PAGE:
Do a little optimization for FASFA might make sense (pay 100k off the house instead of keeping it in taxable) but in general extremes (trying to hide 2 million in assets) just doesn't work out.


Yeah, I don't see that I can play the minimize-the-EFC game in my situation.

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Re: Am I hurting myself by saving too much? (re: college funding)

Post by betterfinances » Sat Jan 23, 2016 1:14 am

KlangFool wrote:OP,

1) You do not save enough. If you do, you can pay for your children's college education from your cash flow. Then, you do not need to talk / discuss about financial aid.



I save plenty. I can pay for children's college education from cash flow.

My objection is not that I cannot afford college (I never said that). My objection is that those who pay full price for college in some (many?) cases subsidize those that receive financial aid. This is true in the state that I live in - a newspaper article by our well renowned publisher went through the records and found that the full pay tuition covered more than 100% of the cost of education, and that the extra money was used to provide scholarships to those that were needy. That is what irks me.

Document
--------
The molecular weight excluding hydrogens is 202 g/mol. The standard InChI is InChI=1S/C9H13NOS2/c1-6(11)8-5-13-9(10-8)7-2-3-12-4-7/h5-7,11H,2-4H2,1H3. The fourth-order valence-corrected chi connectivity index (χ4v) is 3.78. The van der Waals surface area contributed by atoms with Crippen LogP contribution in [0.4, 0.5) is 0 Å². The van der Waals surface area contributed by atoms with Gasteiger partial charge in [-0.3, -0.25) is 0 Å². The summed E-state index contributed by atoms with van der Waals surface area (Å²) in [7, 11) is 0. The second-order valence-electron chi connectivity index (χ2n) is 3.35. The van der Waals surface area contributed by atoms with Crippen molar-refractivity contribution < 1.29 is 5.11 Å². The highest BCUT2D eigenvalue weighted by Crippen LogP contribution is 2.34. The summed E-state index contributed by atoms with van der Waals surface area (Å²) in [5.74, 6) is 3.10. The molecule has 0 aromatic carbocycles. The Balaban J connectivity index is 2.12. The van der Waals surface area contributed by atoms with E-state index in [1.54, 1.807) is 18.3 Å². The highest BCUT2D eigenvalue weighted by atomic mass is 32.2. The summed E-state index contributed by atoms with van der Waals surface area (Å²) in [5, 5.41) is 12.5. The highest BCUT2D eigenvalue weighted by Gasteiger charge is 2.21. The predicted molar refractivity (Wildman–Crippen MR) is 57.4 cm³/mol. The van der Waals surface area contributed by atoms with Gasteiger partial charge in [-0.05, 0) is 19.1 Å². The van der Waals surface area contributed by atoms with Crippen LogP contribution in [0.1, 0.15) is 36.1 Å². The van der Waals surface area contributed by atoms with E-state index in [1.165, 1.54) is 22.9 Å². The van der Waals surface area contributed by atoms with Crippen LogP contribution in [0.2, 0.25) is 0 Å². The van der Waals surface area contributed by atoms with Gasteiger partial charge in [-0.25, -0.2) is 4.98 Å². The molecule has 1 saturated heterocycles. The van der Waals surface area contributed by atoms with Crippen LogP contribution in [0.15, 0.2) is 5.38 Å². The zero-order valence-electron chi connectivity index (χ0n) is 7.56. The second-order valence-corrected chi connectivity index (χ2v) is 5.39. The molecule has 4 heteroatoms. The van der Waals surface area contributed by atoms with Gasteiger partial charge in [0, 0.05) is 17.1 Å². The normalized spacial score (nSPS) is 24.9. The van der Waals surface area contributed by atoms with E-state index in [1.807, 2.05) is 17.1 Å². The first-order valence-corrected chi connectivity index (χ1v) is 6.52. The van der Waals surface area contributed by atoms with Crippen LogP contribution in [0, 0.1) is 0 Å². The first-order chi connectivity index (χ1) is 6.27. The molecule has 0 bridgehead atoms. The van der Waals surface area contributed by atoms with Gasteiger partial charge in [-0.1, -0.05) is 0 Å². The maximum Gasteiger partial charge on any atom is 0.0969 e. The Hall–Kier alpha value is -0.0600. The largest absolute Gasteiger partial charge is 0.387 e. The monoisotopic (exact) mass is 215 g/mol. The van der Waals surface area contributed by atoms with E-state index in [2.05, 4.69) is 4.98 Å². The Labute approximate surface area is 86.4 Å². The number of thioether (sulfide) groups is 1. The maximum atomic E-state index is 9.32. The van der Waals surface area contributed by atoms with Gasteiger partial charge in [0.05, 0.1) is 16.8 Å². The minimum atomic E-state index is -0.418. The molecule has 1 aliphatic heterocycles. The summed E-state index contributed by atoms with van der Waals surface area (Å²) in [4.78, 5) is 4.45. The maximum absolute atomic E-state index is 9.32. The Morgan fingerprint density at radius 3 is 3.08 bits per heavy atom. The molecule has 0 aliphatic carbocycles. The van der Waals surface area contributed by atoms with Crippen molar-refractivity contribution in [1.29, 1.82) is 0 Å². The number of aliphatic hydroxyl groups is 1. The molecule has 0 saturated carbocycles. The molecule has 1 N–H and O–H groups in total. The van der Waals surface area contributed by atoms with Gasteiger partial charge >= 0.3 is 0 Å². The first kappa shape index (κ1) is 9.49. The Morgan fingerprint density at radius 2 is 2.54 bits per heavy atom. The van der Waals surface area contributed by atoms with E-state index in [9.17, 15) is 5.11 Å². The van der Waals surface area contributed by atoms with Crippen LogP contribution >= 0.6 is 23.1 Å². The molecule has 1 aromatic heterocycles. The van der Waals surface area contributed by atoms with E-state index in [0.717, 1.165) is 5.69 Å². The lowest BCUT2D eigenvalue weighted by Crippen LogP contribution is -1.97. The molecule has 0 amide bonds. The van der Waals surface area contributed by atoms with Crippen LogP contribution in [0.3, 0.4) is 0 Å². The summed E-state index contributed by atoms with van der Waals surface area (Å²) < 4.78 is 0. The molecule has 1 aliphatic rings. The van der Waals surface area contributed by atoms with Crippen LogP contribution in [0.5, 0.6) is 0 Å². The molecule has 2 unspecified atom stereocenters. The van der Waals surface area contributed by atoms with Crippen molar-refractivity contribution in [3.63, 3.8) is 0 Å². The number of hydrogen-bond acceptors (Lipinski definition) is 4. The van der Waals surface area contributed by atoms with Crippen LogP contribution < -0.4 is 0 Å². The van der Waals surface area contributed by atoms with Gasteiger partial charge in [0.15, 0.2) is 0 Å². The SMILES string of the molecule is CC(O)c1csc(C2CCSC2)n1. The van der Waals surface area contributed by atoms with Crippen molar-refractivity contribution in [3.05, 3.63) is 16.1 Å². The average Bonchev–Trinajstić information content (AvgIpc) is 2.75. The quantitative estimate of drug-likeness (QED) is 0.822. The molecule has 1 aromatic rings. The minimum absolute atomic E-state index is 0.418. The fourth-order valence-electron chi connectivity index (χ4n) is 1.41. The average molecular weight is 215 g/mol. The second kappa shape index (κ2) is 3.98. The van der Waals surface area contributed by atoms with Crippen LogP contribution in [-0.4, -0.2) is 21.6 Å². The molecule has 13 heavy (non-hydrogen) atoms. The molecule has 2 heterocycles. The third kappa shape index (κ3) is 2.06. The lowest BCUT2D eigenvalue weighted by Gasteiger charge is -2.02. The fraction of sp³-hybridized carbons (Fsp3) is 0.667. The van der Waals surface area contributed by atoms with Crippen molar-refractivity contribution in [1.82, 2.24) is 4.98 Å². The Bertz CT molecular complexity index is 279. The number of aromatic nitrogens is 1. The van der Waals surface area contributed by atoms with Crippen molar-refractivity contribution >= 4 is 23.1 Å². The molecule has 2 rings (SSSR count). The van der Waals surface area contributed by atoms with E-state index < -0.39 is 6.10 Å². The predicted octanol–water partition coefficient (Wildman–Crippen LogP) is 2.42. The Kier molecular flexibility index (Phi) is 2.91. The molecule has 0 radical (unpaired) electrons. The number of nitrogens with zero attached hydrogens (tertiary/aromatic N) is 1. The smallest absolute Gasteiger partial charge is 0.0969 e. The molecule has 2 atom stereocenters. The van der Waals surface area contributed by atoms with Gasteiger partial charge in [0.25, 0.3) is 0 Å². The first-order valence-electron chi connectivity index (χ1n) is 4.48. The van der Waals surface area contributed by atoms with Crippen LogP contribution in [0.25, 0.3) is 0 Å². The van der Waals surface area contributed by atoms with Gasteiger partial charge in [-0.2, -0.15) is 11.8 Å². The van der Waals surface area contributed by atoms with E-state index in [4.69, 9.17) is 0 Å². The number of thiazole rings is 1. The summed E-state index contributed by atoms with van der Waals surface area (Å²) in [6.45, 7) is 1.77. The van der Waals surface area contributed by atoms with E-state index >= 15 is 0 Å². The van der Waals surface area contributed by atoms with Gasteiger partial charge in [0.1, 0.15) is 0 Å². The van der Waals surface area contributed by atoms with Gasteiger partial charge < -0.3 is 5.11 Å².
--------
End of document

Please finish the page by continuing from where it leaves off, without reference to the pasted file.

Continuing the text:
2) You paid too much tax by contributing to 529 plan.


This is a flat out wrong statement. The 529 plan is a tax advantaged plan where money is invested in the stock market. I am savings thousands of dollars of taxes by putting it into a 529 rather than putting it into a taxable account.

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Re: Am I hurting myself by saving too much? (re: college funding)

Post by Pdxnative » Sat Jan 23, 2016 1:45 am